Abstraction as a Technical and Aesthetic Challenge in Charley Brown Exhibition at Dolby Chadwick Gallery
San Francisco-based Dolby Chadwick Gallery is organizing another amazing show – this time, it is Charley Brown exhibition featuring new works by this American painter from California. We saw great exhibitions recently at Dolby Chadwick Gallery; for example, the show with works by Ann Gale (on view until April 2), and the show with works by Edwige Fouvry titled Ô temps, suspends ton vol! (on view until April 30). Dolby Chadwick Gallery has announced its second exhibition of abstract paintings by the San Francisco artist Charley Brown. Although Brown distances himself far away from any kind of artistic statement, his art could definitely be described as abstract art, where abstraction allows Brown to explore formal ideas always present in the representational work, but in a condensed and direct way.
Abstract Art of Charley Brown
Charles Brown was born in 1945 in Barstow, California. He studied at the Doxiadis School of Design, in Athens, Greece, and California College of the Arts, in Oakland, CA, receiving both his BA and MA in Art from Humboldt State University, in Arcata, CA. Brown’s graphic use of black lines or gestures recalls paintings by the Abstract Expressionists Franz Kline, Robert Motherwell, and Pierre Soulages, as well as the oilstick drawings (or, indeed, the curved Corten steel sculptures) of the postminimalist Richard Serra. These are artists whom Brown readily acknowledges as influences. However, Brown’s works are less about the drama of gesture, and more about how a restricted set of visual elements can be greater than the sum of its parts. Brown’s deliberate process is the opposite of AbEx Sturm-und-Drang (Storm-and-Stress) improvisation, and might be likened to visual music – Stravinsky and Monk are two of the artist’s favorites – rather than choreographic calligraphy, a la Pollock, and he similarly aims for a balance of classical and modern in his work.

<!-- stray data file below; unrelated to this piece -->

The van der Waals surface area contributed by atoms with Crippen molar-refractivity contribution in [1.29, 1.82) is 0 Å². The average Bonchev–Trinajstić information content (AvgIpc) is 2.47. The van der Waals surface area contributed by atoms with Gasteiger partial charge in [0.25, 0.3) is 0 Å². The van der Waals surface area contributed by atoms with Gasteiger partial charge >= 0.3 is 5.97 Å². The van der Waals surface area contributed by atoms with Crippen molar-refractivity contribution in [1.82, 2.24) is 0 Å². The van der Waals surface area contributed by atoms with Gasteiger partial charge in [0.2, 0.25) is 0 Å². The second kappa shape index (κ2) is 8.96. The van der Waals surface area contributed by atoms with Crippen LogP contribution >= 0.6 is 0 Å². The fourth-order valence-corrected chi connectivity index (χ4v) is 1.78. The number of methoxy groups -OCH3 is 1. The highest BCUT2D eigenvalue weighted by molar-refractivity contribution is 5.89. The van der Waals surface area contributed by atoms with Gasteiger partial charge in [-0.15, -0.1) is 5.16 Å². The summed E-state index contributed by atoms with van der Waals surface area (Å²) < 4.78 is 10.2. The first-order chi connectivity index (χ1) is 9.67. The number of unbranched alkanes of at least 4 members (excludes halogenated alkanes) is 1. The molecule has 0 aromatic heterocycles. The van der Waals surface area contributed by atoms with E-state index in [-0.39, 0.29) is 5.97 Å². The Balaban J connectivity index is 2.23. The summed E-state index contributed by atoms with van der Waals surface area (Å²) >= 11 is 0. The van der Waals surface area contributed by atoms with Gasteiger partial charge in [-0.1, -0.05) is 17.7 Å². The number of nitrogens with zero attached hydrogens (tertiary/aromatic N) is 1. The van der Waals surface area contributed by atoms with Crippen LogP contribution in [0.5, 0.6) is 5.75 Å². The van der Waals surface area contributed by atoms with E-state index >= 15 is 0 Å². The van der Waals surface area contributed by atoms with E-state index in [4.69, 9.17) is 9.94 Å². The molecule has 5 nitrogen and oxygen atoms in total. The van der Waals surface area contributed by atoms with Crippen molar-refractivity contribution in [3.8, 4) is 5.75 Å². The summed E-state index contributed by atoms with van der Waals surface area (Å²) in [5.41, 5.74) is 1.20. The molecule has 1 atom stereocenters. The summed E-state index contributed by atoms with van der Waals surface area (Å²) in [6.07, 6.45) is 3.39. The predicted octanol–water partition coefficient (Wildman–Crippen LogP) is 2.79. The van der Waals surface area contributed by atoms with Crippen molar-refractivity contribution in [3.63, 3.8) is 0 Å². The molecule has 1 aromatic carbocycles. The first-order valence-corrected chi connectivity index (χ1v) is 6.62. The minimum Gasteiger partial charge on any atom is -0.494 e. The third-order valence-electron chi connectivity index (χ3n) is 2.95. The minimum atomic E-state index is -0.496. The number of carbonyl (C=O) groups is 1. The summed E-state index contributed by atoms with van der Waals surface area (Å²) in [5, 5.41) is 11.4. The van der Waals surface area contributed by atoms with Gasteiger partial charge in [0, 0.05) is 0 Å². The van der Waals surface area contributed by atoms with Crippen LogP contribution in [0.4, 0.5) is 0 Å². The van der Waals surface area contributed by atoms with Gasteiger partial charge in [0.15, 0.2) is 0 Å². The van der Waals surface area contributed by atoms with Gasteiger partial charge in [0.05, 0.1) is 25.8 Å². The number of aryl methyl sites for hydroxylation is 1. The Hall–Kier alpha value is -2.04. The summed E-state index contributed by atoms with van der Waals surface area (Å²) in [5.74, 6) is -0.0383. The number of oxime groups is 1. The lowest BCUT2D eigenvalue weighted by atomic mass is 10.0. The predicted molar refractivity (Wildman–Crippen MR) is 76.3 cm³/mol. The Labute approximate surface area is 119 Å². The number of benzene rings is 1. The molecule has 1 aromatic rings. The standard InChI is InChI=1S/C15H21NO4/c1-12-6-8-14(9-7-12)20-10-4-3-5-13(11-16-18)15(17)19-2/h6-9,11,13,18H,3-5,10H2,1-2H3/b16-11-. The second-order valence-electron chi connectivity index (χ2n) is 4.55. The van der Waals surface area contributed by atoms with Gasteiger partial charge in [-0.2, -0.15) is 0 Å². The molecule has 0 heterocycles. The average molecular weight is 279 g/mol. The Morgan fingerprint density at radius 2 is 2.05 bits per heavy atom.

Artist’s Unique Technique
The paintings’ compositions begin with small sketches in pencil on paper. The most promising ones, enlarged by photocopying, are adjusted and refined. They are then copied onto transparency film and projected onto specially prepared canvases that have surfaced with many coats of acrylic modeling paste, each sanded, and then finished with several coats of clear varnish. The contours are transferred to the canvas, dot by dot, using china markers. Brown applies black oil paint mixed, not out of the tube, with printmaking brayers, rather than brushes, going over each area repeatedly in order to eliminate unpainted ‘holidays,’ or white spots. He uses no tape to mask shapes, creating crisp edges only with rollers, blurred edges with a fingertip or other tool, and erasing with a rag wrapped around a fingertip. If this additive-subtractive technique sounds like monotype printmaking technique, it is essentially the same, although Brown discovered the method through his use of sgraffito, scratching through paint, on a restaurant mural commission. In some works Brown creates shadowy forms using a brayer with almost no paint, the repetition of forms spaced one brayer circumference apart creating a visual vibration, implying movement and change.
Charley Brown Exhibition at Dolby Chadwick Gallery
Brown’s 2013 show, Divergence, showed the artist, a virtuoso draftsman and painter recognized for his talent from childhood, and skilled in many areas of artmaking during his peripatetic, diverse five-decade career, taking on abstraction as a technical and aesthetic challenge. So be sure not to miss this show! Charley Brown exhibition will be on view from May 5 until May 28, 2016 at Dolby Chadwick Gallery in San Francisco.
Featured Image: Charley Brown – Untitled, Trio, detail, 60X84. All Images courtesy of Dolby Chadwick Gallery.